How accurately have I interpreted it? It’s really difficult to be sure. I want to bear in mind that my maleness may give me something of a blind spot when it comes to determining the aspects of feminist themes throughout, and I have to admit there were a few areas where I feel that my own personal tastes got in the way. For example – we have a heterosexual woman as our protagonist, which will inevitably make me pull faces at various points at the narrative trying and failing to make men attractive. (Spoilers: They’re not.) Not a failing of the book, just an issue of personal taste. And then there’s the whole smoking thing…yeah…I know this was published in 1985, when smoking was a more mainstream thing, but seriously, these characters treat cigarettes like fucking gold dust, using them as almost impervious bribes and reliefs. I utterly detest the smell of cigarette smoke, and am way too traumatized by graphic anti-smoking PIFs I saw as a child to take it up now. Obviously, I’m aware that nicotine addiction is no small thing to overcome, but it would appear as though I’d be difficult to bribe in Gilead.

OK, this brings me the reason for the timing of this post – something of a Real Talk time. The Handmaid’s Tale was published in 1985, but I fear its political talking points are very relevant at the moment.

Those who have been following the news know that Alabama has recently passed immensely restrictive anti-abortion laws. The bill in question seeks to prohibit abortion in nearly all cases, including rape and incest, and only makes an exception, as far as I can tell, for when both the survival of the mother and foetus are in question. This bill was inevitably passed by a group of cisgender men, people who’d never have to consider the consequences of this themselves. Ominously, the supporters are even anticipating the bill to be blocked in court (running counter to Roe v. Wade, 1973), but they are wanting to have it pushed to the Supreme Court so a big stink is made about it, and the possibility the newly and highly conservative judges overturning this landmark civil rights case. This possibility sets a worrying precedent that’s already present in the Supreme Court, given Brett Kavanaugh’s dangerous, authoritarian views on presidential power. No wonder Trump fought his corner.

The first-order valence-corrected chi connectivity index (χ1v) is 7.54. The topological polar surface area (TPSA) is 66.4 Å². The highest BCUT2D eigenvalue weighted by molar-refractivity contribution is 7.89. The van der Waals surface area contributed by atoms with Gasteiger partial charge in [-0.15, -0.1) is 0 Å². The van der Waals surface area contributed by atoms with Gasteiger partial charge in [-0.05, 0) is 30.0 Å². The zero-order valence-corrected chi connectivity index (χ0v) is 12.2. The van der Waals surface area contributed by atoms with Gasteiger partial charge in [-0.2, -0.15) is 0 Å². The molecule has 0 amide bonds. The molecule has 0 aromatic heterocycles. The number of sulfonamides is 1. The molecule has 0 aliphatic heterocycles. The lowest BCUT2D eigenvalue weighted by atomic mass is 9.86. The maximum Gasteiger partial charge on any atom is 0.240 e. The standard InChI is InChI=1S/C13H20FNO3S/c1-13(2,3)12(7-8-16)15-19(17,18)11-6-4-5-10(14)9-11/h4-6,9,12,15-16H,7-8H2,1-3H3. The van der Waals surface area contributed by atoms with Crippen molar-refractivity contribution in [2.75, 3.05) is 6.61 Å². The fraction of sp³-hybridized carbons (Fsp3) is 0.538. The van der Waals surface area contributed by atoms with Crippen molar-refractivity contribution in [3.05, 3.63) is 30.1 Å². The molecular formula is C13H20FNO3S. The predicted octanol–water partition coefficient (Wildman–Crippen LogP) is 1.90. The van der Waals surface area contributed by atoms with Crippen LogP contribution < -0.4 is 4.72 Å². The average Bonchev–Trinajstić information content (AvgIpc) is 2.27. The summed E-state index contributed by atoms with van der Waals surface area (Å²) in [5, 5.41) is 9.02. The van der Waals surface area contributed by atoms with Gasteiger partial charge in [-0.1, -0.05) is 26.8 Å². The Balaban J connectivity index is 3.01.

OK, obviously I have my own opinions on the right to an abortion, but for those of you who do consider themselves pro-life, bear in mind that no law, even of this caliber, is going to prevent abortions from happening. All it will do is stop safe abortions from happening, and the kind of backstreet abortions I’m talking about used to be done all the time before people sat up and realized how ridiculously unsafe it was. That’s what we risk returning to if these kind of bills become commonplace – it already happens in countries were abortion is illegal. A 2006 report by the World Health Organization determined that at least 22,800 deaths can be attributed to unsafe abortions annually. Anyone who calls themselves pro-life should definitely take that into account. Also, if you think abortion is akin to murder, does that mean you should investigate every miscarriage that ever took place? Be aware of what you’re agreeing to…

I can’t do a great deal about this where I am, and I know I don’t have a particularly big readership. I don’t even know if any of them reside in the States, but those of you who are reading this, please spread the word, let everyone know that action needs to be taken. Voting in candidates who aren’t awful would be a good start. And for those who are anti-abortion – please consider your position carefully, what it means, and why you hold it. Take the time to learn a little bit more, don’t just react instinctively to the emotive language sold to you – or indeed, Trump’s ridiculous and bare-faced lies on the whole procedure.

Until next time (whenever that might be) everyone stay safe, and remember to fight for your rights.